No: God was so pleased to prosecute his designs of goodness and mercy, as thereby nowise to impair or obscure, but rather to advance and illustrate the glories of his sovereign dignity, of his severe justice, of his immaculate holiness, of his unchangeable steadiness in word and purpose. He accordingly would be sued to for peace and mercy: nor would he grant them absolutely, without due compensations for the wrongs he had sustained ; yet so, that his goodness did find us a Mediator, and furnish us with means to satisfy him. He would not condescend to a simple remiffion of our debts; yet fo, that, saving his right and honour, he did stoop lower for an effectual abolition of them. He would make good his word, not to let our trespasses go unpunished; yet so, that by our punishment we might receive advantage. He would manifest his detestation of wickedness in a way more illustrious than if he had persecuted it down to hell, and irreversibly doomed it to endless torment.

But how might these things be effected? Where was there a Mediator proper and worthy to intercede for us? Who could presume to solicit and plead in our behalf ?

VOL. 11.

P

. Heb.

ix. 12.

SERM. Who should dare to put himself between God and us, XXXII.

or offer to screen mankind from the divine wrath and vergeance? Who had so great an interest in the court of heaven, as to ingratiate such a brood of apoftate enemies thereto? Who could assume the confidence to propose terms of reconciliation, or to agitate a new covenant, wherewith God might be satisfied, and whereby we might be saved ? Where, in heaven or earth, could there be found a priest fit to atone for fins so vastly numerous, so extremely heinous ? And whence should a sacrifice be taken, of value fufficient to expiate for so manifold enor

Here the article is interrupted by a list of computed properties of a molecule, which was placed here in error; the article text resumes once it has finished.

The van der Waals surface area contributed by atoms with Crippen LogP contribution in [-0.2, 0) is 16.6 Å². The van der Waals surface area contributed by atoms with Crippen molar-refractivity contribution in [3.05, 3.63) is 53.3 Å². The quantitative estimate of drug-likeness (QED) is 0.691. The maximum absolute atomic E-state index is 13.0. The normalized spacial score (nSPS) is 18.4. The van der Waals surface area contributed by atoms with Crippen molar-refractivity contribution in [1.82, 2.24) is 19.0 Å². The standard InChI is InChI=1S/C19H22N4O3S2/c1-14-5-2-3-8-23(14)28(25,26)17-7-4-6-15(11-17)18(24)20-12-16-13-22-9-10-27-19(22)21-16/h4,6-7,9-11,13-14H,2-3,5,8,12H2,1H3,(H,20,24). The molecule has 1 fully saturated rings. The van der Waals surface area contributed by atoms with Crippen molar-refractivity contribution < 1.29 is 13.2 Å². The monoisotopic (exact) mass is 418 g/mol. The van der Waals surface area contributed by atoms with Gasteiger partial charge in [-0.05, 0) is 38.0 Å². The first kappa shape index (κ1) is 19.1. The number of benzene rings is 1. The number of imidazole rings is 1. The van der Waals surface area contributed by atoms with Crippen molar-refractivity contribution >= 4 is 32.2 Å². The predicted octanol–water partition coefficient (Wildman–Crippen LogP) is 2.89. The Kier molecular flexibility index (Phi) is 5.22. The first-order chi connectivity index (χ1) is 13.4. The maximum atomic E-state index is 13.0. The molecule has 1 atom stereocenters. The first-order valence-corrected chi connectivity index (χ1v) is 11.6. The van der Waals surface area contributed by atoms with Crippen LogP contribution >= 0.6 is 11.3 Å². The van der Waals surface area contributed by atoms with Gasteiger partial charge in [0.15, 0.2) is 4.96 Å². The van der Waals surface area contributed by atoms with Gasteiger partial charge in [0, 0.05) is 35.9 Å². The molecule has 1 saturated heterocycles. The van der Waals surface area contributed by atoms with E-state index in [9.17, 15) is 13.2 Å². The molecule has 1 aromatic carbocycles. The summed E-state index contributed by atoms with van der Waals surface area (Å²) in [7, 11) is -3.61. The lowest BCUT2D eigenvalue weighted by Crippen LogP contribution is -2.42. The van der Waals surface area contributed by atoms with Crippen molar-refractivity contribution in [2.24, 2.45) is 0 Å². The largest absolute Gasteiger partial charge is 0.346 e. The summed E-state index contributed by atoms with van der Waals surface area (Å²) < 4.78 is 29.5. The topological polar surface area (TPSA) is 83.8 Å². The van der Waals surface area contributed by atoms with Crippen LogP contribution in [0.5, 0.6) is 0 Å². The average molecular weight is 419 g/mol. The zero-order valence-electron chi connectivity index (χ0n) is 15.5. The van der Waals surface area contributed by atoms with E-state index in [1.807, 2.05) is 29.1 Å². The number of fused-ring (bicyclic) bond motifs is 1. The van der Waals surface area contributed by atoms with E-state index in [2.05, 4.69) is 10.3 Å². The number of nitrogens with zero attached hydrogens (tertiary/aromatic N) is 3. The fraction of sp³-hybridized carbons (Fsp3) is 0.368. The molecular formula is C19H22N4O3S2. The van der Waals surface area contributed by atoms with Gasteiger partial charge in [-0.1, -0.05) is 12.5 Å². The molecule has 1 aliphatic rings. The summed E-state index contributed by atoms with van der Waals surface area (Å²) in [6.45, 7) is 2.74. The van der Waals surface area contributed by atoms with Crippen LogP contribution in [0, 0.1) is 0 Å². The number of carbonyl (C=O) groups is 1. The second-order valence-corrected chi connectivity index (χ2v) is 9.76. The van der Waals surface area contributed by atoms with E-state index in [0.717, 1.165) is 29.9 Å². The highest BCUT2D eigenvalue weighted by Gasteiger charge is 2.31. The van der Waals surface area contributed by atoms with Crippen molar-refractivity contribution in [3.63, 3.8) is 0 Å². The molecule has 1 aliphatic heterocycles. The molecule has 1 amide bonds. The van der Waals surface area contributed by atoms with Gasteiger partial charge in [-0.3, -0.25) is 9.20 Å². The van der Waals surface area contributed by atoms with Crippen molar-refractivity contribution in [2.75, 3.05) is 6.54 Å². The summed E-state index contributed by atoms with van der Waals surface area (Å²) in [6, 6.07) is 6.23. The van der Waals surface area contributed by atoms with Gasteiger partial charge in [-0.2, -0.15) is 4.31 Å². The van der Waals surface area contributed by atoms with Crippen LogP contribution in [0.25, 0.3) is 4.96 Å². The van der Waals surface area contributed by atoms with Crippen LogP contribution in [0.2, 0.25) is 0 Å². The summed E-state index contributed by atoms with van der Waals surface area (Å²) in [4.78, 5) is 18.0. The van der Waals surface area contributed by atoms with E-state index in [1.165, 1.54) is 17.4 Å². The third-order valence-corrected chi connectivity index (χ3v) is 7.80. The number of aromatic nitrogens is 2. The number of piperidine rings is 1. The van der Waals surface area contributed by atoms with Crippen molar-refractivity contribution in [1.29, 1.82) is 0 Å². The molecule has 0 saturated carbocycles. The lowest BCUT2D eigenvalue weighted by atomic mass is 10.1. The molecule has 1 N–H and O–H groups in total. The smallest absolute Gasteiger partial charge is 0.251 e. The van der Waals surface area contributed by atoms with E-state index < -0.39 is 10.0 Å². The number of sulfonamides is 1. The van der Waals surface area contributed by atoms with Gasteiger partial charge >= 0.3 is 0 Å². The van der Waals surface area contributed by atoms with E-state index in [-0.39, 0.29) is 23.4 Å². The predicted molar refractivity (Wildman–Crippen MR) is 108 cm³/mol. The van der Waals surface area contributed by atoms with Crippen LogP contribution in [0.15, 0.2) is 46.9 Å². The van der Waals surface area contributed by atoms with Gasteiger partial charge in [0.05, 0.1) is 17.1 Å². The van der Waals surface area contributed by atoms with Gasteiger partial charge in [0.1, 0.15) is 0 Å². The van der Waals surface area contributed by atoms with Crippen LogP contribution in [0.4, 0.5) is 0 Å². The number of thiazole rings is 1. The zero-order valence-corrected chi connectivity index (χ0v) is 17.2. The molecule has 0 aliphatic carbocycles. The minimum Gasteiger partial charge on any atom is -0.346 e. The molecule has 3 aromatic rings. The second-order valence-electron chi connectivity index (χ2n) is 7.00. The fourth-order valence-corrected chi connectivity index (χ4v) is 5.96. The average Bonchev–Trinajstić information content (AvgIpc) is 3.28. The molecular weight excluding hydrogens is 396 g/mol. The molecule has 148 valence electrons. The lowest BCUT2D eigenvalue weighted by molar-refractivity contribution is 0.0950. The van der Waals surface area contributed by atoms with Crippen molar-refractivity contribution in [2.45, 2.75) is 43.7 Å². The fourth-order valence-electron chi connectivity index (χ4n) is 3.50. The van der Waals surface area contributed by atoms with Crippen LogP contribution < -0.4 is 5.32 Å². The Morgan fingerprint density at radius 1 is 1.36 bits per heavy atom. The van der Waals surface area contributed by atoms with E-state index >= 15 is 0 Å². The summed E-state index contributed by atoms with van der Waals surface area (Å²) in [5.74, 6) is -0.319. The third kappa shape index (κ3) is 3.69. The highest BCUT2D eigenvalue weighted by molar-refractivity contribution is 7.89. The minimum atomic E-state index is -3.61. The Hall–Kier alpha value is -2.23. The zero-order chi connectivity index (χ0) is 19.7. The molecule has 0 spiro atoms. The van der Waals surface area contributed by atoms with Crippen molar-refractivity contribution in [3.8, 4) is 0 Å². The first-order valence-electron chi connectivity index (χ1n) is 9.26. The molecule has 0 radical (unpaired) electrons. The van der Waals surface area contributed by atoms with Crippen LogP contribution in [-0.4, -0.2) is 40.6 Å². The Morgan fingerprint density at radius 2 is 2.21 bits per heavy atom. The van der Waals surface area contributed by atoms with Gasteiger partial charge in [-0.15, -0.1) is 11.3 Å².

mities, committed against the infinite Majesty of Heaven? Aiwvícev 2.ú- Who could find out the everlasting redemption of innumesowow sligha rable fouls, or lay down a competent ransom for them

all? Not to say, could also purchafe for them eternal life and bliss ?

These are questions which would puzzle all the wit of man, yea, would gravel all the wisdom of angels to refolve : for plain it is, that no creature on earth, none in heaven, could well undertake or perform this work.

Where on earth, among the degenerate fons of Adam, could be found such an high priest as became us, holy, harmless, undefiled, separate from finners ? and how could a man, however innocent and pure as a seraphim, fo perform bis duty, as to do more than merit or satisfy for himself?

lives could the life of one man serve to ransom ; seeing that it is aflerted of the greatest and richest among

that none of them can by any means redeem his brother, or give to God a ransom for him.

And how could available help in this case be expected from any of the angelical hoft; seeing (befide their being in nature different from us, and thence improper to merit or fatisfy for us ; beside their comparative meanness, and infinite distance from the majesty of God) they are but our fellow-fervants, and have obligations to discharge for themselves, and cannot be solvent for more than for their own debts of gratitude and service to their infinitelybountiful Creator; they also themfelves needing a Saviour, to preserve them by his grace in their happy state ?

Heb. vii. 26.

How many

Psal. xlix. 7.

men,

11. xlv. 21. Hof. xiii. 4.

LXX.

Indeed, no creature might aspire to so august an ho- SERM. nour, none could achieve so marvellous a work, as to re

XXXII. deem from infinite guilt and misery the noblest part of all the visible creation: none could presume to invade that high prerogative of God, or attempt to infringe the truth of that reiterated proclamation, I, even I, am the Lord, Ifa. xliii. and bende me there is no Saviour.